Lesson 1, Topic 1
In Progress

Establishing a Therapeutic Relationship

May 1, 2021

A therapeutic nurse-patient interaction is one in which the nurse demonstrates caring, sincerity, empathy, and trustworthiness. If the patient senses that the nurse is not being genuine in conveying these feelings, a therapeutic, trusting relationship does not develop. If the nurse appears hurried or detached from the interaction, a message is sent that the patient is not as important as the other things on the nurse’s mind, which very likely leaves the patient feeling frustrated and diminished in self worth.

The LPN/LVN must ensure that the patient is the focus of each interaction, not the equipment or the task. On entering a patient’s room, the nurse should look at and address the patient before assessing or adjusting any equipment. In addition, the LPN/LVN should be diligent in following through with commitments. If the nurse has promised to assist the patient with a bath in 15 minutes, then this commitment should be carried out. If this is not going to be possible, the LPN/LVN should explain this to the patient and establish another mutually agreeable plan for completing the bath. Failure to follow through on commitments undermines the relationship and erodes trust.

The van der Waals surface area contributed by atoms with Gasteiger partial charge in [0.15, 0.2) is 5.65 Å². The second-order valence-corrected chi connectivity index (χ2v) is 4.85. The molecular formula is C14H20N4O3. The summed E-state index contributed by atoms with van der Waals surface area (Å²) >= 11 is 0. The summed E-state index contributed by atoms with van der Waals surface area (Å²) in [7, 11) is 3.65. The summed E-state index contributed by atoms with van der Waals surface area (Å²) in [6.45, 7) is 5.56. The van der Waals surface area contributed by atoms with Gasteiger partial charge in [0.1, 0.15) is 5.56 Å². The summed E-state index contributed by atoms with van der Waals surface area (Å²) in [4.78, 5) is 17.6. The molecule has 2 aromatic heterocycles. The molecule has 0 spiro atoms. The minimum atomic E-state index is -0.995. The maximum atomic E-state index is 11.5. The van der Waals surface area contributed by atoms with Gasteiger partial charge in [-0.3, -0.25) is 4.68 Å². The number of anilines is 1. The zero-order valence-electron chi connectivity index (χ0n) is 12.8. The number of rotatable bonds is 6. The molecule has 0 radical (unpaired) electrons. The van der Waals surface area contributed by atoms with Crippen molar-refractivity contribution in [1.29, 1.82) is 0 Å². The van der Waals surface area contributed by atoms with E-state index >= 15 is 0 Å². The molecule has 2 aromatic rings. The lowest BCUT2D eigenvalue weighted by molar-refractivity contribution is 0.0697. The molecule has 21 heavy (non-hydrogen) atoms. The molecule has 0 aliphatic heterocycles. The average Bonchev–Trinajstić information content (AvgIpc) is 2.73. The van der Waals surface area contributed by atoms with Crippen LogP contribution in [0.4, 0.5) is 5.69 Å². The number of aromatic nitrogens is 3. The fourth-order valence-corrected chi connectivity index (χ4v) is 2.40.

Trust is essential to effective nurse-patient interaction. Much of the information that the patient shares with the nurse is personal and often highly sensitive. The patient must be able to trust the nurse to treat the information confidentially and share it only with those individuals who need it to provide safe and competent care for the patient. Although confidentiality is vitally important to maintain, certain limits exist. The LPN/LVN is obligated to report a patient’s statement of intent to do self harm or to harm others. This obligation should be made clear to all patients.

Be careful to maintain professional boundaries in nurse-patient relationships. Sharing of personal information, such as address and phone number, is not advisable. Doing so often leads to situations that the nurse is not prepared to handle.